Eco Week Is Coming November 1st – 7th
Promoting eco-tourism and celebrating environmental preservation, EcoWeek 2010 showcases events, outdoor trips and healthful practices for body and mind, through activities planned from Key Largo to Key West.
Our post today was written by Vicki, our resident eco-environmentalist, who also works the front desk at Key Lime Inn. Here she tells us about her Eco-Tour trip aboard Java Cat Charters. Sounds tranquil!
“Key West’s surrounding waters offer locals and visitors respite from the August heat, a chance to relax, and a few moments to be in touch with nature, especially its wild side! The Eco-Tour offered by Java Cat Charters invites you to explore the National Wildlife Refuge established by former U.S. President, Teddy Roosevelt, in 1908.
It is summertime in the Florida Keys, so the blue spreading before us was laid out flat as glass. The Captain reminded us to keep an eye out for dolphins playing as we skirted out of the mouth of the Historic Seaport at Key West Harbor. Although we didn’t spot any dolphins on that particular day, the Captain noted that they do encounter dolphins in the wild in that area on about fifty percent of their trips.
The Java Cat is a small catamaran built in and for the Florida Keys. She was designed to enter into these shallow areas and has the ability to either motor or sail through the waters of the Keys. By differentiating the shades of blue green water one from another, the first-mate, George Robert, was able to assist his Dad in navigating the entrance to the Refuge and sailing us into the region known by local mariners as the “the Lakes”. Words to remember here, “Brown, brown run aground . . .”
As we made our way out to Mule Key, our first mate offered some insights into the birding and aviary life in the area. He let us know that Ospreys and Eagles go to battle over space and meals, sharing his guide book he identified some of the varieties of Herons which we would encounter, and the Captain hinted that we should keep an eye out for the ever elusive sea-horse. We dropped anchor about 50 yards from a large mangrove island. The Captain provided the basic instructions for paddling, set everyone up in their single or tandem boat complete with life vests, and away we went.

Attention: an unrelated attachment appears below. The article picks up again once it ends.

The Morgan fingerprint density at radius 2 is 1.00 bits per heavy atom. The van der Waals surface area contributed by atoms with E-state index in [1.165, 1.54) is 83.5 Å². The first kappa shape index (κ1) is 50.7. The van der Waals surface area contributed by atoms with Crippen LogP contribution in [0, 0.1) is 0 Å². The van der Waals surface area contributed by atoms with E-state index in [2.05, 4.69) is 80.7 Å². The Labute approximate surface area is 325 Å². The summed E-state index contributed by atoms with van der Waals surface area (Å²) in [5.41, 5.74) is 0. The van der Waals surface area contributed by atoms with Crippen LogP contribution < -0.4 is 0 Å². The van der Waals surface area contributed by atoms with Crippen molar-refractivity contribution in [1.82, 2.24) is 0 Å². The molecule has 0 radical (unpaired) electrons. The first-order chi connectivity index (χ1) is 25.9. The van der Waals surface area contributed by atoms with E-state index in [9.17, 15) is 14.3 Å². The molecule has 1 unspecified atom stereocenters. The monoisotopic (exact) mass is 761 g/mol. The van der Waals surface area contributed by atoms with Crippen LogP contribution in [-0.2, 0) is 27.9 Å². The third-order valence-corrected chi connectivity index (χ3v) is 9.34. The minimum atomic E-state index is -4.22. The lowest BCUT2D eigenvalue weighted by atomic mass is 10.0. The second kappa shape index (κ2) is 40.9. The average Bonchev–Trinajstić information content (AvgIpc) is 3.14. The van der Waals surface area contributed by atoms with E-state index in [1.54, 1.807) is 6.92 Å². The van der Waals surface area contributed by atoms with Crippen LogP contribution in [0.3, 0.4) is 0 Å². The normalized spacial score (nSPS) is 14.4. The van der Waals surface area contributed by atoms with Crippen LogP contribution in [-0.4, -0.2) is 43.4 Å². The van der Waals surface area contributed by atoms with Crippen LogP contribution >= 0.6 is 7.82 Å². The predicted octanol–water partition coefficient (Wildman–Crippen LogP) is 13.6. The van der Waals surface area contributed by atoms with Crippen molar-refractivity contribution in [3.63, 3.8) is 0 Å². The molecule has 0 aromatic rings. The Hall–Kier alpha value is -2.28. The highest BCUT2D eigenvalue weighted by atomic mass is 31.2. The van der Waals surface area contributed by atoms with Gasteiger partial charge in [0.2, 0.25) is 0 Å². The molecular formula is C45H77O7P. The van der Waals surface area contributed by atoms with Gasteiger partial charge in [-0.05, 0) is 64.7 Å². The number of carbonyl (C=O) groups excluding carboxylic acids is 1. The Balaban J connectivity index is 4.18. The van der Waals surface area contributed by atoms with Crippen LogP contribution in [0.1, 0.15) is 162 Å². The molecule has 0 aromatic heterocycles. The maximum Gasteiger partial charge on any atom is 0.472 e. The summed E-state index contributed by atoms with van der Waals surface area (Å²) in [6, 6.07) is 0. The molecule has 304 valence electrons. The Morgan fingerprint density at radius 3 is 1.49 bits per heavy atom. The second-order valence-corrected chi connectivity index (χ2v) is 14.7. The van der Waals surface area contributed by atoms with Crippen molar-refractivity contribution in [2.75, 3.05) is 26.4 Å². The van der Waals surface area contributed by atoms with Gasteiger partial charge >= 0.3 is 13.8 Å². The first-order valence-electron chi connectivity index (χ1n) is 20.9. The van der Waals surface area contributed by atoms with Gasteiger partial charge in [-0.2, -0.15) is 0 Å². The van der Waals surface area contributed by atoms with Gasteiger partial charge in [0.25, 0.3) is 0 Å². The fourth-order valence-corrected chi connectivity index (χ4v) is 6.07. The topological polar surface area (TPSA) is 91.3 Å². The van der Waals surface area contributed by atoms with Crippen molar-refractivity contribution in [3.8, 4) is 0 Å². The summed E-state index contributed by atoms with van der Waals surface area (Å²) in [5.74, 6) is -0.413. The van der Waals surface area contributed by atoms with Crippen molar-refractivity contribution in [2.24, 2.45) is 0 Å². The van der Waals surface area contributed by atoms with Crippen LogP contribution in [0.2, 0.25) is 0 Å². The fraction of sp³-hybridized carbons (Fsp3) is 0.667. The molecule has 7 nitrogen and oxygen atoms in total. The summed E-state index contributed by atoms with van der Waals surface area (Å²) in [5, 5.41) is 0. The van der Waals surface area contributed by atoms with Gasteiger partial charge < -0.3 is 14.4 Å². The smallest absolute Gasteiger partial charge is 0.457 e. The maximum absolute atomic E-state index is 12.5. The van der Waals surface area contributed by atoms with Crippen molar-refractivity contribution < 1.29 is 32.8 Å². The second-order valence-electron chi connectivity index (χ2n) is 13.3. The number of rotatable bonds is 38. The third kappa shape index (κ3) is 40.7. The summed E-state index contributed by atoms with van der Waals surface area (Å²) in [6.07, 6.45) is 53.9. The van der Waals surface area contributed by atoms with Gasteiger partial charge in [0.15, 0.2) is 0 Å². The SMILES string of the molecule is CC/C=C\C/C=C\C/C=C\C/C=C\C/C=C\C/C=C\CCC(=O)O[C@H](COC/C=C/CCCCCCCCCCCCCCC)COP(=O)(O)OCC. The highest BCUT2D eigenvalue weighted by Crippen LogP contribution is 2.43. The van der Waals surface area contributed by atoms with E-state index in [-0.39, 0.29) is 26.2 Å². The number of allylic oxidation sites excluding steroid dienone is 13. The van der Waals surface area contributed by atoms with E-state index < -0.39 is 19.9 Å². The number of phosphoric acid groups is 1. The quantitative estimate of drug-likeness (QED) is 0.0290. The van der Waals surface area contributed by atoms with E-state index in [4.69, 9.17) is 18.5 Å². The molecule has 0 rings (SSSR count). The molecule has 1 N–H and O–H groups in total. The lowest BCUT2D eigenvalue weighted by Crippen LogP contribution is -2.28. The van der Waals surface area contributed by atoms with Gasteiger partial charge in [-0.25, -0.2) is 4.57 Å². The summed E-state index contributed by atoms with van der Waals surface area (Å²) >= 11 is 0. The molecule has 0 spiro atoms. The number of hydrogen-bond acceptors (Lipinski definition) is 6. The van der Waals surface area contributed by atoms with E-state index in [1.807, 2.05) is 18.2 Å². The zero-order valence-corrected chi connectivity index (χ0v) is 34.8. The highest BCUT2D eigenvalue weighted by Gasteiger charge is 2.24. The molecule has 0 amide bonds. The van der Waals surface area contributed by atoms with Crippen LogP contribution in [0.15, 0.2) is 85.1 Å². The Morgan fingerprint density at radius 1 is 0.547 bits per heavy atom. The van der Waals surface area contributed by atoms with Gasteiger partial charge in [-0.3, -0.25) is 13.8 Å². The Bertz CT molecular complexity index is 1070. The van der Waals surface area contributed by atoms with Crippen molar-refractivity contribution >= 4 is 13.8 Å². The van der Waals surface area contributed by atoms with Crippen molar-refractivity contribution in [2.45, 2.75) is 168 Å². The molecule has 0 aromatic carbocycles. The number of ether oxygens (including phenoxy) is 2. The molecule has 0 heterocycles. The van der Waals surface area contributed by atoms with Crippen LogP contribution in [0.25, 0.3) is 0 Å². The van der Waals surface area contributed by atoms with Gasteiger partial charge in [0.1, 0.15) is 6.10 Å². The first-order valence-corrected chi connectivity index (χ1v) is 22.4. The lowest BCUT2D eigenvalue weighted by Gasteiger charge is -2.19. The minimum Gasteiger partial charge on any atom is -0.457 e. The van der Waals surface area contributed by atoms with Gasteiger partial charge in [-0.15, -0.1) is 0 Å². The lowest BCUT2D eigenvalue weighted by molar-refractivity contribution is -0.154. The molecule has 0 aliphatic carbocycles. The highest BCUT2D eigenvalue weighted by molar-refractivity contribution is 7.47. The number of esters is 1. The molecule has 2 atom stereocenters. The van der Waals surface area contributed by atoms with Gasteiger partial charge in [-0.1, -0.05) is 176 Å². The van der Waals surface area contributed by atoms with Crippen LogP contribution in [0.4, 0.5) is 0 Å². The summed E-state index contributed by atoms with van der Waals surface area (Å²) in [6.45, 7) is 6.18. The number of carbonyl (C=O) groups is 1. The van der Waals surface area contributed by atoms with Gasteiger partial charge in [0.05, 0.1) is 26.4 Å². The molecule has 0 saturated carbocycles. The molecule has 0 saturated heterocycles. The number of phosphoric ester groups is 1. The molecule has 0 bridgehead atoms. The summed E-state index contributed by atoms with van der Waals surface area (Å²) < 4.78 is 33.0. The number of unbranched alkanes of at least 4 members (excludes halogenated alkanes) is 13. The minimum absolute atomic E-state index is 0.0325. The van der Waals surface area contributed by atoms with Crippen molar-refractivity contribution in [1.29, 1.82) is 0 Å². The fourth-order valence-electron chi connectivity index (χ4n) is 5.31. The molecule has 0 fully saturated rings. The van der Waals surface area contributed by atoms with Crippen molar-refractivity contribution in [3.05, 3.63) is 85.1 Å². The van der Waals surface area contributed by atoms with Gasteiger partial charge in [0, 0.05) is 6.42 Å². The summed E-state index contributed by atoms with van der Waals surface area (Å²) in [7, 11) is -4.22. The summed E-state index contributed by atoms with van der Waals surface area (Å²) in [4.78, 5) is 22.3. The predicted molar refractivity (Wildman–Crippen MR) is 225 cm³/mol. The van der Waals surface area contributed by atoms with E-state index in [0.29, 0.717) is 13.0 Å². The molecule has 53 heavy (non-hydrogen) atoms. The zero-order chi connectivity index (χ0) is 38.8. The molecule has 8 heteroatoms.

Leaving the Java Cat on anchor in the mucky bottom, we paddled toward the large mangrove island known as Mule Key. The captain explained some the science of mangrove formation and the differences between the two prominent types, the black and the red. Under Captain George’s guidance we met up with a small nurse shark, about 3 feet long, which put on a little show by swimming in a figure eight shape to exhibit to each paddler its magnificence. We paddled around the island at an easy pace and came upon an osprey nesting regally a high perch. We entered a sort of alcove in the mangroves by paddling up a small channel and pulling ourselves along the narrower portions by using the mangrove branches like hand rails. Inside, we had entered another realm; cool and green, with bits of light glittering off of the water and the trunks and branches of the trees. Perched among the branches was a beautifully peaceful Blue Heron passing the day in the coolness of this place. Overhead an American Bald Eagle glided by while adjusting his seating for the afternoon. An all white Great White Heron, known as a Morph and specific to South Florida, was also taking in the protection of this oasis in the Gulf.
After leaving Mule Key we paddled back to the Java Cat and refreshed ourselves, while the Captain and crew brought the Java Cat up into the wind and sailed us to our snorkel spot. Large formations, the size and shape of giant bean bag chairs and looking as though they had survived the fall of the dinosaurs, were ancient sponges that are a haven for Florida Lobsters. Gliding on the ocean floor, a baby sting ray came into view. A variety of tropical fish from Blue Tang to Yellow Snapper darted in and out of the sea fans, growing coral heads, and giant sponges. According to the Captain, this area houses many of the youngsters that are not yet ready to live out on the reef. They grow up in the backcountry and make their way to open water as adults.
As we headed back into the Historic Seaport it was as though we had come not only from another place, but another time; a time when life was simple and lemonade on the front porch was an event.”